Thursday, May 22, 2014

Riding Our National Park Systems: Introduction

Riding Our National Park Systems

by Lenice Basham

PairADice Mules, Belle, Mo.

*If you have a National Park System you would like to see featured in this segment, or have photos of you and your family riding in a National Park System, send your photos/suggestions to


According to Wikipedia, a National Park is defined as “… a reserve of natural or semi-natural land, declared or owned by a government, set aside for human recreation and enjoyment, animal and environmental protection and restricted from most development.” I define National Parks as a fantastic place to take your next mule vacation. There are approximately 84 million acres in the United States that have been declared as a National Park. There are National Parks in every state as well as in the Virgin Islands, Puerto Rico and Guam.

The first attempt to protect land was in 1832 when Andrew Jackson set aside land around Hot Springs, Ark., to protect the thermal springs. In 1864, President Lincoln signed an act of Congress ceding Yosemite Valley and the Mariposa Grove of Giant Sequoias to California. This would later become Yosemite National Park. In 1872, Yellowstone National Park became the first “real” National Park because there wasn’t a state government to cede the land to, like there was in California. The federal government took over the responsibility of care of the land. Theodore Roosevelt enacted the Antiquities Act in 1906 which allowed the federal government to take over ownership of historic landmarks, historic or prehistoric structures and other objects of historic or scientific interest and proclaim them to be national monuments and under the supervision of the federal government. (President Carter and President Clinton have also used this act.) Roosevelt used the act to add Devil’s Tower in Wyoming, Chaco Canyon National Monument in New Mexico, the Petrified Forest National Monument in Arizona and the Grand Canyon to the list of National Parks. There are currently 400 parks in the National Park System. Not all of these are sites for a mule vacation, of course. There are 100 National Parks that allow mule riding and mule camping. Each park has similar horse/mule camp regulations. Advanced reservations are required.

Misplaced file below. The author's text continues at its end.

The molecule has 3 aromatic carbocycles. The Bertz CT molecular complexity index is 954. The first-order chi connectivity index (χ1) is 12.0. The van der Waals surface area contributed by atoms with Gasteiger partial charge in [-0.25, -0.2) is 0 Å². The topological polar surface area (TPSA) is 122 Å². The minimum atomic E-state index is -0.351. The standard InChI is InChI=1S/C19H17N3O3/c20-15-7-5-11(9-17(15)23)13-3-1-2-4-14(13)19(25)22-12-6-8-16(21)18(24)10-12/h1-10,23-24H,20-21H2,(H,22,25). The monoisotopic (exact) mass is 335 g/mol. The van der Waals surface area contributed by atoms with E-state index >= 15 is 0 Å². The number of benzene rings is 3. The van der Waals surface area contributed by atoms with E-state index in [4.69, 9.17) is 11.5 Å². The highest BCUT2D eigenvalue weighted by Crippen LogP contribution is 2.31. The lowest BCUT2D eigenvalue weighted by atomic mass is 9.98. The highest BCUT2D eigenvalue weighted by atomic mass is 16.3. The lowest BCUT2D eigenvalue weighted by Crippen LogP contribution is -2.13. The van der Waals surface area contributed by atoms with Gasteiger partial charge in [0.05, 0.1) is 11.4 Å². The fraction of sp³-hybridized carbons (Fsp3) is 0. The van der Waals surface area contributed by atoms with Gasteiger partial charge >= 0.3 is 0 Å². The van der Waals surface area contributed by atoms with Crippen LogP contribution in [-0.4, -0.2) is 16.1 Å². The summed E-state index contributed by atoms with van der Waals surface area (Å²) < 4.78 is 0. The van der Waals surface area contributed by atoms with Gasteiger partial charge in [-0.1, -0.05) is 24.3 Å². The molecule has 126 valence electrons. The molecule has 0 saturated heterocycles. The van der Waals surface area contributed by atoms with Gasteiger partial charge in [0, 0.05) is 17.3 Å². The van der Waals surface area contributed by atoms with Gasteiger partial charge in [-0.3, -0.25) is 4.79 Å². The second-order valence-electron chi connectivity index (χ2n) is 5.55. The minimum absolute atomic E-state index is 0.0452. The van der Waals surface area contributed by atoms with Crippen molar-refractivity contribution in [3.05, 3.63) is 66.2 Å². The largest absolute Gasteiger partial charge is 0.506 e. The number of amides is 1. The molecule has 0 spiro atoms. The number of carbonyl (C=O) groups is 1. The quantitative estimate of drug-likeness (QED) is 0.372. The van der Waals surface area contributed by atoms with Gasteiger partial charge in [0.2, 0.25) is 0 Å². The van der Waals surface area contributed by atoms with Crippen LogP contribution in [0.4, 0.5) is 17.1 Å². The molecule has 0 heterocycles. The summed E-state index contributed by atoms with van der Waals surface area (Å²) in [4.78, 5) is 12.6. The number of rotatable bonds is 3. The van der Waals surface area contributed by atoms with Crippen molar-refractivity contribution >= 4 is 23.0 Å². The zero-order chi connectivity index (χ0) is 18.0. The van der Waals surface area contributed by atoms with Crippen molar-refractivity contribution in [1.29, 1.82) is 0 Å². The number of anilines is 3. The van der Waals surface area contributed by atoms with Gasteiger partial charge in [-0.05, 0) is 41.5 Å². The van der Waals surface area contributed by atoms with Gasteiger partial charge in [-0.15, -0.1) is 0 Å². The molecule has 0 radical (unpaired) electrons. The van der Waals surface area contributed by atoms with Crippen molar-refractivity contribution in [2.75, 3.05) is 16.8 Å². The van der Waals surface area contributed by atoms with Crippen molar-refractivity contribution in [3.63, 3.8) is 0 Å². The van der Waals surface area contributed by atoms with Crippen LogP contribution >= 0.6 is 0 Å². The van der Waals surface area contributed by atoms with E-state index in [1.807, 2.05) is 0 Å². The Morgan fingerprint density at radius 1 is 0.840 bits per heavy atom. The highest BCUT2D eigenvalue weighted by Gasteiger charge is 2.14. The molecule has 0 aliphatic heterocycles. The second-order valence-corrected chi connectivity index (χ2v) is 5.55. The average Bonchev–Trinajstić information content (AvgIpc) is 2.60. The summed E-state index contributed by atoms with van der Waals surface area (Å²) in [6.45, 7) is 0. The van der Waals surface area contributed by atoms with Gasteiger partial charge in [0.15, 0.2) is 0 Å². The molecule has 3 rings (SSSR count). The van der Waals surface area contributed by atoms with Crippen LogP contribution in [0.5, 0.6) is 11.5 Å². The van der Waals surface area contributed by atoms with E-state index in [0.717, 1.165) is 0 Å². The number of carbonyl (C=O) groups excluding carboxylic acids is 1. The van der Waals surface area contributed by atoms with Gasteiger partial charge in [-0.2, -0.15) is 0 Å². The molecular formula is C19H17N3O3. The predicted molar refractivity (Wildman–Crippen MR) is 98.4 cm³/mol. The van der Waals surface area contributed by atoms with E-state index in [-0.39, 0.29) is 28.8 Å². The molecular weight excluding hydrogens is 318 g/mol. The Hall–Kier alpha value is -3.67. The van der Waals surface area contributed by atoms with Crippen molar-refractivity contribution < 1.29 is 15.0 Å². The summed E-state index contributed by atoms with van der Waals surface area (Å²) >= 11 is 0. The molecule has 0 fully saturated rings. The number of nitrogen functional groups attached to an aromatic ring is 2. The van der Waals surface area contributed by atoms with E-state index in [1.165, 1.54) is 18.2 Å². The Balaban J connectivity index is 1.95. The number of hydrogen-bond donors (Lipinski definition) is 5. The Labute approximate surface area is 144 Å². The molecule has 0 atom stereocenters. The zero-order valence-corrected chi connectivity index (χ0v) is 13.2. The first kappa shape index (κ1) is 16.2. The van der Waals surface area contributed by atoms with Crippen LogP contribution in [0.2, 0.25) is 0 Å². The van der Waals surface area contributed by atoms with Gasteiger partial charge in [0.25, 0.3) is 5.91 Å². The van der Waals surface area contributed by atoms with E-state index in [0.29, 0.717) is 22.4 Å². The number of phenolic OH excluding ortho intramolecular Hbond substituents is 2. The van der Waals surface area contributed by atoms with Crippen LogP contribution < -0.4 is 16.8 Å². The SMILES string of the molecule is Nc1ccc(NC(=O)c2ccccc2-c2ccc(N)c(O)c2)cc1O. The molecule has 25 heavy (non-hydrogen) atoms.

There are many internet sites that can help you with your vacation planning at the National Park System. There are reviews available, maps of the areas and photographs that you can view of the trails. Many of the National Park sites have GPS data available and trail information you can download to your GPS or Smartphone.

Our family has had the opportunity to camp in several National Parks. With gas/diesel prices soaring, you may want to look at campgrounds in your state for a mini vacation. I encourage everyone to look to your National Parks this summer for a fantastic experience.

Click on the "Riding Our National Park System" label to see the full series.

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